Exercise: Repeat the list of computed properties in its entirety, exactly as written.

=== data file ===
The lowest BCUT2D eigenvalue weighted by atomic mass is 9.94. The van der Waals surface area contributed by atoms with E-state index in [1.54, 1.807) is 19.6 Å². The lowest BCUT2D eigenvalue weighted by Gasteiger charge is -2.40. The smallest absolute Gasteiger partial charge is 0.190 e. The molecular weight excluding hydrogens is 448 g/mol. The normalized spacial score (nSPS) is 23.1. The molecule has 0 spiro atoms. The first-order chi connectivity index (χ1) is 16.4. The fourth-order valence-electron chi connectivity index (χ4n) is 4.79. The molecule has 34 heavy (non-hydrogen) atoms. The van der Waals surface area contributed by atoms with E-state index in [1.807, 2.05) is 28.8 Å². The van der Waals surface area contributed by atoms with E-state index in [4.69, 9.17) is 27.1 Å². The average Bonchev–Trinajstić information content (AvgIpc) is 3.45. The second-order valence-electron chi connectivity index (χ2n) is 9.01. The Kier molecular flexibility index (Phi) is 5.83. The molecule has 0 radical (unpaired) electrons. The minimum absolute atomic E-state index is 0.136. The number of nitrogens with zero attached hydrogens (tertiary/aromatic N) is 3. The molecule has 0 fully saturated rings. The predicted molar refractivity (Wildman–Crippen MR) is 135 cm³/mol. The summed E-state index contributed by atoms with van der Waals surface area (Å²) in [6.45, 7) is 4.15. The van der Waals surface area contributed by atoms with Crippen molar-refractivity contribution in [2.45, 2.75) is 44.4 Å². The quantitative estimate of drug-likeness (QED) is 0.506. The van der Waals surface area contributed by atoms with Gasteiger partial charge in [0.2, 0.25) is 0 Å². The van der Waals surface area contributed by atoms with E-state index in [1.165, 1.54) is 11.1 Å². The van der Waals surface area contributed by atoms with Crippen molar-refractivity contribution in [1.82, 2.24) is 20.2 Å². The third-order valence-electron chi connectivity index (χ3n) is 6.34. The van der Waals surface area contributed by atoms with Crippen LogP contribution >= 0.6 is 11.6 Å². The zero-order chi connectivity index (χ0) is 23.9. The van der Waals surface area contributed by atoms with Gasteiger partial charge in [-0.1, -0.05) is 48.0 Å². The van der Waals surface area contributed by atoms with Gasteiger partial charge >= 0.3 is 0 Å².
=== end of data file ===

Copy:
The lowest BCUT2D eigenvalue weighted by atomic mass is 9.94. The van der Waals surface area contributed by atoms with E-state index in [1.54, 1.807) is 19.6 Å². The lowest BCUT2D eigenvalue weighted by Gasteiger charge is -2.40. The smallest absolute Gasteiger partial charge is 0.190 e. The molecular weight excluding hydrogens is 448 g/mol. The normalized spacial score (nSPS) is 23.1. The molecule has 0 spiro atoms. The first-order chi connectivity index (χ1) is 16.4. The fourth-order valence-electron chi connectivity index (χ4n) is 4.79. The molecule has 34 heavy (non-hydrogen) atoms. The van der Waals surface area contributed by atoms with E-state index in [1.807, 2.05) is 28.8 Å². The van der Waals surface area contributed by atoms with E-state index in [4.69, 9.17) is 27.1 Å². The average Bonchev–Trinajstić information content (AvgIpc) is 3.45. The second-order valence-electron chi connectivity index (χ2n) is 9.01. The Kier molecular flexibility index (Phi) is 5.83. The molecule has 0 radical (unpaired) electrons. The minimum absolute atomic E-state index is 0.136. The number of nitrogens with zero attached hydrogens (tertiary/aromatic N) is 3. The molecule has 0 fully saturated rings. The predicted molar refractivity (Wildman–Crippen MR) is 135 cm³/mol. The summed E-state index contributed by atoms with van der Waals surface area (Å²) in [6.45, 7) is 4.15. The van der Waals surface area contributed by atoms with Crippen molar-refractivity contribution in [2.45, 2.75) is 44.4 Å². The quantitative estimate of drug-likeness (QED) is 0.506. The van der Waals surface area contributed by atoms with Gasteiger partial charge in [0.2, 0.25) is 0 Å². The van der Waals surface area contributed by atoms with E-state index in [1.165, 1.54) is 11.1 Å². The van der Waals surface area contributed by atoms with Crippen molar-refractivity contribution in [1.82, 2.24) is 20.2 Å². The third-order valence-electron chi connectivity index (χ3n) is 6.34. The van der Waals surface area contributed by atoms with Crippen LogP contribution >= 0.6 is 11.6 Å². The zero-order chi connectivity index (χ0) is 23.9. The van der Waals surface area contributed by atoms with Gasteiger partial charge in [-0.1, -0.05) is 48.0 Å². The van der Waals surface area contributed by atoms with Gasteiger partial charge >= 0.3 is 0 Å².